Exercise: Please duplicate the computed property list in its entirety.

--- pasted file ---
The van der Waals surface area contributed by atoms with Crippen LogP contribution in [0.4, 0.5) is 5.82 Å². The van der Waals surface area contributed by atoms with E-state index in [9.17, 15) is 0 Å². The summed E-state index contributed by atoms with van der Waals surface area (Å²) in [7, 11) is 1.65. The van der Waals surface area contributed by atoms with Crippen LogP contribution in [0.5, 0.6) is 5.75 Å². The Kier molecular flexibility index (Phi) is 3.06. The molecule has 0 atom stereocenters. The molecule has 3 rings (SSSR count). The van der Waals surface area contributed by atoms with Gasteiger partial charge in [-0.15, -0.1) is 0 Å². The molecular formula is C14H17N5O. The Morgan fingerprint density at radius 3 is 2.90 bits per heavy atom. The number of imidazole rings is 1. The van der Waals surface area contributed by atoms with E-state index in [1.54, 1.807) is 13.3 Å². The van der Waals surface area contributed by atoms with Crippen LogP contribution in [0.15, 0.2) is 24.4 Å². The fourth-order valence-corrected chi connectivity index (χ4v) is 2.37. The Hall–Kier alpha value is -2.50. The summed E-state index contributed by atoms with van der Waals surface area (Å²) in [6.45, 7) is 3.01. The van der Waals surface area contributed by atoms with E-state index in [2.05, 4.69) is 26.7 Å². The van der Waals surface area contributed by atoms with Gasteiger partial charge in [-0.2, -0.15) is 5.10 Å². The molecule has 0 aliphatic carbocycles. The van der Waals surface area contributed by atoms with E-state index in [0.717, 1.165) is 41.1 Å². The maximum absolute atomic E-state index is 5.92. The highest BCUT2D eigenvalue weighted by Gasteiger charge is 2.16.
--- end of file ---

The van der Waals surface area contributed by atoms with Crippen LogP contribution in [0.4, 0.5) is 5.82 Å². The van der Waals surface area contributed by atoms with E-state index in [9.17, 15) is 0 Å². The summed E-state index contributed by atoms with van der Waals surface area (Å²) in [7, 11) is 1.65. The van der Waals surface area contributed by atoms with Crippen LogP contribution in [0.5, 0.6) is 5.75 Å². The Kier molecular flexibility index (Phi) is 3.06. The molecule has 0 atom stereocenters. The molecule has 3 rings (SSSR count). The van der Waals surface area contributed by atoms with Gasteiger partial charge in [-0.15, -0.1) is 0 Å². The molecular formula is C14H17N5O. The Morgan fingerprint density at radius 3 is 2.90 bits per heavy atom. The number of imidazole rings is 1. The van der Waals surface area contributed by atoms with E-state index in [1.54, 1.807) is 13.3 Å². The van der Waals surface area contributed by atoms with Crippen LogP contribution in [0.15, 0.2) is 24.4 Å². The fourth-order valence-corrected chi connectivity index (χ4v) is 2.37. The Hall–Kier alpha value is -2.50. The summed E-state index contributed by atoms with van der Waals surface area (Å²) in [6.45, 7) is 3.01. The van der Waals surface area contributed by atoms with E-state index in [2.05, 4.69) is 26.7 Å². The van der Waals surface area contributed by atoms with Gasteiger partial charge in [-0.2, -0.15) is 5.10 Å². The molecule has 0 aliphatic carbocycles. The van der Waals surface area contributed by atoms with E-state index in [0.717, 1.165) is 41.1 Å². The maximum absolute atomic E-state index is 5.92. The highest BCUT2D eigenvalue weighted by Gasteiger charge is 2.16.